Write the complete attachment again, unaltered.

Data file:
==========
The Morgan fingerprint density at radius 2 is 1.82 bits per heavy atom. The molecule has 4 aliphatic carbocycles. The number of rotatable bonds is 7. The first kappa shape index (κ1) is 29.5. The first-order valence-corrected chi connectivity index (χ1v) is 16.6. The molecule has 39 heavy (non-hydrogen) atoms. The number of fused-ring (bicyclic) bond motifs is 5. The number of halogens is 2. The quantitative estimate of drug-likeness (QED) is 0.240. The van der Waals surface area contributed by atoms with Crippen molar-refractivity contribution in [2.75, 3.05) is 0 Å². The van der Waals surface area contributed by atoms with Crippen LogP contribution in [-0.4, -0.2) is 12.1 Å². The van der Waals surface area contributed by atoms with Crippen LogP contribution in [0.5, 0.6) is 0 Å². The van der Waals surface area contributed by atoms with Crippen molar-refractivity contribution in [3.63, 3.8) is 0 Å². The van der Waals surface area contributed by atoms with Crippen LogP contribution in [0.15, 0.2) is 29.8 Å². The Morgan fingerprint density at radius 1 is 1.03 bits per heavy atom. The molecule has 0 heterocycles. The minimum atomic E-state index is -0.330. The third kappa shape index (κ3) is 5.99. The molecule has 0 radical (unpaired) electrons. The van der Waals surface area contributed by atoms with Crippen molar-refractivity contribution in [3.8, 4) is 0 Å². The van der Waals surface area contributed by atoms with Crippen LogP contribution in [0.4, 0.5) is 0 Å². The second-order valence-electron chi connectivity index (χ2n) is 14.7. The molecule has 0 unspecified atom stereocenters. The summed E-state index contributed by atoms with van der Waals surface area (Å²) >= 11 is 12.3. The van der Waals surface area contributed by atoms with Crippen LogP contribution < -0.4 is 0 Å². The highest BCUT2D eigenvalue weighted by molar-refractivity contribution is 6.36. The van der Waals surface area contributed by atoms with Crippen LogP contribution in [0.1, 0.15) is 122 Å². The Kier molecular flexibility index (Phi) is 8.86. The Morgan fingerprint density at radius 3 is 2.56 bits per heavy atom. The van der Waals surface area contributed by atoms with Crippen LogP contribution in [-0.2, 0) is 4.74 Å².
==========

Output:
The Morgan fingerprint density at radius 2 is 1.82 bits per heavy atom. The molecule has 4 aliphatic carbocycles. The number of rotatable bonds is 7. The first kappa shape index (κ1) is 29.5. The first-order valence-corrected chi connectivity index (χ1v) is 16.6. The molecule has 39 heavy (non-hydrogen) atoms. The number of fused-ring (bicyclic) bond motifs is 5. The number of halogens is 2. The quantitative estimate of drug-likeness (QED) is 0.240. The van der Waals surface area contributed by atoms with Crippen molar-refractivity contribution in [2.75, 3.05) is 0 Å². The van der Waals surface area contributed by atoms with Crippen LogP contribution in [-0.4, -0.2) is 12.1 Å². The van der Waals surface area contributed by atoms with Crippen LogP contribution in [0.5, 0.6) is 0 Å². The van der Waals surface area contributed by atoms with Crippen molar-refractivity contribution in [3.63, 3.8) is 0 Å². The van der Waals surface area contributed by atoms with Crippen LogP contribution in [0.15, 0.2) is 29.8 Å². The Morgan fingerprint density at radius 1 is 1.03 bits per heavy atom. The molecule has 0 heterocycles. The minimum atomic E-state index is -0.330. The third kappa shape index (κ3) is 5.99. The molecule has 0 radical (unpaired) electrons. The van der Waals surface area contributed by atoms with Crippen molar-refractivity contribution in [3.8, 4) is 0 Å². The van der Waals surface area contributed by atoms with Crippen LogP contribution in [0.4, 0.5) is 0 Å². The second-order valence-electron chi connectivity index (χ2n) is 14.7. The molecule has 0 unspecified atom stereocenters. The summed E-state index contributed by atoms with van der Waals surface area (Å²) >= 11 is 12.3. The van der Waals surface area contributed by atoms with Crippen LogP contribution < -0.4 is 0 Å². The highest BCUT2D eigenvalue weighted by molar-refractivity contribution is 6.36. The van der Waals surface area contributed by atoms with Crippen LogP contribution in [0.1, 0.15) is 122 Å². The Kier molecular flexibility index (Phi) is 8.86. The Morgan fingerprint density at radius 3 is 2.56 bits per heavy atom. The van der Waals surface area contributed by atoms with Crippen LogP contribution in [-0.2, 0) is 4.74 Å².